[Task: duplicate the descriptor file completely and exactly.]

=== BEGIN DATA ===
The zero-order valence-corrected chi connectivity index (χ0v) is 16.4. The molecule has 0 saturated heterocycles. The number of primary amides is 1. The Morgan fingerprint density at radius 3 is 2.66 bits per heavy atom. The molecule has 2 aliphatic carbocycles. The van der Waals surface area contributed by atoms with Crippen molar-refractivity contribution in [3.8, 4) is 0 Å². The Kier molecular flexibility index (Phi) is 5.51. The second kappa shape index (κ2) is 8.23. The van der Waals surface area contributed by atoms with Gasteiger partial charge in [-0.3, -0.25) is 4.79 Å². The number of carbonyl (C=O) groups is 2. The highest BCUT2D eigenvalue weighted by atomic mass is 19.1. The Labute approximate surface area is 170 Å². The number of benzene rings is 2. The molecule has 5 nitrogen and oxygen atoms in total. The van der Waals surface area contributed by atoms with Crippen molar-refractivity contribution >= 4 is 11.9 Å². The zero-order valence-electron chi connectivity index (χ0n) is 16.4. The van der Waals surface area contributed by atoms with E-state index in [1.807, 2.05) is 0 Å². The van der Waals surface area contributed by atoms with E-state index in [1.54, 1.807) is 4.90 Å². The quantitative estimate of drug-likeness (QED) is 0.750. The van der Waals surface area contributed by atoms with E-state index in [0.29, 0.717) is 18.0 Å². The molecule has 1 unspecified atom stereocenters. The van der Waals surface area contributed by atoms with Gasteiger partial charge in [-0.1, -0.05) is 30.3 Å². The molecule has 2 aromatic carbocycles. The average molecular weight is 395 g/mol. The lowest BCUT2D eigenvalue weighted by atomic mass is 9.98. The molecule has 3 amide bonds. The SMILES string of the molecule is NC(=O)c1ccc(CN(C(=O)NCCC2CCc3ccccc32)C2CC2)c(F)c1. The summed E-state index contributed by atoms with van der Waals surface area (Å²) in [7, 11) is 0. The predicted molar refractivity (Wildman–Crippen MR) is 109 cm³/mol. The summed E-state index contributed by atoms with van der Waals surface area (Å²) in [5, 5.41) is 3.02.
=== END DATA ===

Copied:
The zero-order valence-corrected chi connectivity index (χ0v) is 16.4. The molecule has 0 saturated heterocycles. The number of primary amides is 1. The Morgan fingerprint density at radius 3 is 2.66 bits per heavy atom. The molecule has 2 aliphatic carbocycles. The van der Waals surface area contributed by atoms with Crippen molar-refractivity contribution in [3.8, 4) is 0 Å². The Kier molecular flexibility index (Phi) is 5.51. The second kappa shape index (κ2) is 8.23. The van der Waals surface area contributed by atoms with Gasteiger partial charge in [-0.3, -0.25) is 4.79 Å². The number of carbonyl (C=O) groups is 2. The highest BCUT2D eigenvalue weighted by atomic mass is 19.1. The Labute approximate surface area is 170 Å². The number of benzene rings is 2. The molecule has 5 nitrogen and oxygen atoms in total. The van der Waals surface area contributed by atoms with Crippen molar-refractivity contribution >= 4 is 11.9 Å². The zero-order valence-electron chi connectivity index (χ0n) is 16.4. The van der Waals surface area contributed by atoms with E-state index in [1.807, 2.05) is 0 Å². The van der Waals surface area contributed by atoms with E-state index in [1.54, 1.807) is 4.90 Å². The quantitative estimate of drug-likeness (QED) is 0.750. The van der Waals surface area contributed by atoms with E-state index in [0.29, 0.717) is 18.0 Å². The molecule has 1 unspecified atom stereocenters. The van der Waals surface area contributed by atoms with Gasteiger partial charge in [-0.1, -0.05) is 30.3 Å². The molecule has 2 aromatic carbocycles. The average molecular weight is 395 g/mol. The lowest BCUT2D eigenvalue weighted by atomic mass is 9.98. The molecule has 3 amide bonds. The SMILES string of the molecule is NC(=O)c1ccc(CN(C(=O)NCCC2CCc3ccccc32)C2CC2)c(F)c1. The summed E-state index contributed by atoms with van der Waals surface area (Å²) in [7, 11) is 0. The predicted molar refractivity (Wildman–Crippen MR) is 109 cm³/mol. The summed E-state index contributed by atoms with van der Waals surface area (Å²) in [5, 5.41) is 3.02.